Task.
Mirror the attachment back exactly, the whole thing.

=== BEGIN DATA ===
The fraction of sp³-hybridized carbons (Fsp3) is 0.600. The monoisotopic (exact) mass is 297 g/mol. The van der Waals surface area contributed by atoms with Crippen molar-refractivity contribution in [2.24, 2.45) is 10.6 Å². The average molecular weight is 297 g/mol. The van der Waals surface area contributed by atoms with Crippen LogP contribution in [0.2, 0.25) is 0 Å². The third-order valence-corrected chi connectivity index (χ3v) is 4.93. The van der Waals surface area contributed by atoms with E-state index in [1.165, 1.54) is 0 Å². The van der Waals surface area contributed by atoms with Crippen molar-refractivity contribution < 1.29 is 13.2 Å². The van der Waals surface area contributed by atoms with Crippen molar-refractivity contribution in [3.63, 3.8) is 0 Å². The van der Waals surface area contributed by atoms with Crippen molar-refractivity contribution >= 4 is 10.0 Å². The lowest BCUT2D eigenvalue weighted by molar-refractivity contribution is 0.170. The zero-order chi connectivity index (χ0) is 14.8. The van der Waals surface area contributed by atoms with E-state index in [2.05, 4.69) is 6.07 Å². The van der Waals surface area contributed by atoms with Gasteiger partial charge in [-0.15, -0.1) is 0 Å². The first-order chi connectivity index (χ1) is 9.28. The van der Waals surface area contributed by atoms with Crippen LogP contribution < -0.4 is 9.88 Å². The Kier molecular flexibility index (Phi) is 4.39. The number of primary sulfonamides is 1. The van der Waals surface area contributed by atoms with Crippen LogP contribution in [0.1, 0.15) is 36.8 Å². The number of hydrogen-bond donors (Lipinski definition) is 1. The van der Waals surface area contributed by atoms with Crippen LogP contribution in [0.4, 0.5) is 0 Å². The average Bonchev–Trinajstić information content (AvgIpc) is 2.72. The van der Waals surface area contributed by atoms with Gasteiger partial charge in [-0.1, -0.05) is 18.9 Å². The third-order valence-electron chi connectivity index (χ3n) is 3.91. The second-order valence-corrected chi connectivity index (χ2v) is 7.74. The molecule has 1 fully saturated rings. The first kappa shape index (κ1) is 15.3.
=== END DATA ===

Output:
The fraction of sp³-hybridized carbons (Fsp3) is 0.600. The monoisotopic (exact) mass is 297 g/mol. The van der Waals surface area contributed by atoms with Crippen molar-refractivity contribution in [2.24, 2.45) is 10.6 Å². The average molecular weight is 297 g/mol. The van der Waals surface area contributed by atoms with Crippen LogP contribution in [0.2, 0.25) is 0 Å². The third-order valence-corrected chi connectivity index (χ3v) is 4.93. The van der Waals surface area contributed by atoms with E-state index in [1.165, 1.54) is 0 Å². The van der Waals surface area contributed by atoms with Crippen molar-refractivity contribution < 1.29 is 13.2 Å². The van der Waals surface area contributed by atoms with Crippen molar-refractivity contribution in [3.63, 3.8) is 0 Å². The van der Waals surface area contributed by atoms with Crippen molar-refractivity contribution >= 4 is 10.0 Å². The lowest BCUT2D eigenvalue weighted by molar-refractivity contribution is 0.170. The zero-order chi connectivity index (χ0) is 14.8. The van der Waals surface area contributed by atoms with E-state index in [2.05, 4.69) is 6.07 Å². The van der Waals surface area contributed by atoms with Gasteiger partial charge in [-0.15, -0.1) is 0 Å². The first-order chi connectivity index (χ1) is 9.28. The van der Waals surface area contributed by atoms with Crippen LogP contribution < -0.4 is 9.88 Å². The Kier molecular flexibility index (Phi) is 4.39. The number of primary sulfonamides is 1. The van der Waals surface area contributed by atoms with Crippen LogP contribution in [0.1, 0.15) is 36.8 Å². The number of hydrogen-bond donors (Lipinski definition) is 1. The van der Waals surface area contributed by atoms with Crippen LogP contribution in [0.4, 0.5) is 0 Å². The average Bonchev–Trinajstić information content (AvgIpc) is 2.72. The van der Waals surface area contributed by atoms with Gasteiger partial charge in [-0.1, -0.05) is 18.9 Å². The third-order valence-electron chi connectivity index (χ3n) is 3.91. The second-order valence-corrected chi connectivity index (χ2v) is 7.74. The molecule has 1 fully saturated rings. The first kappa shape index (κ1) is 15.3.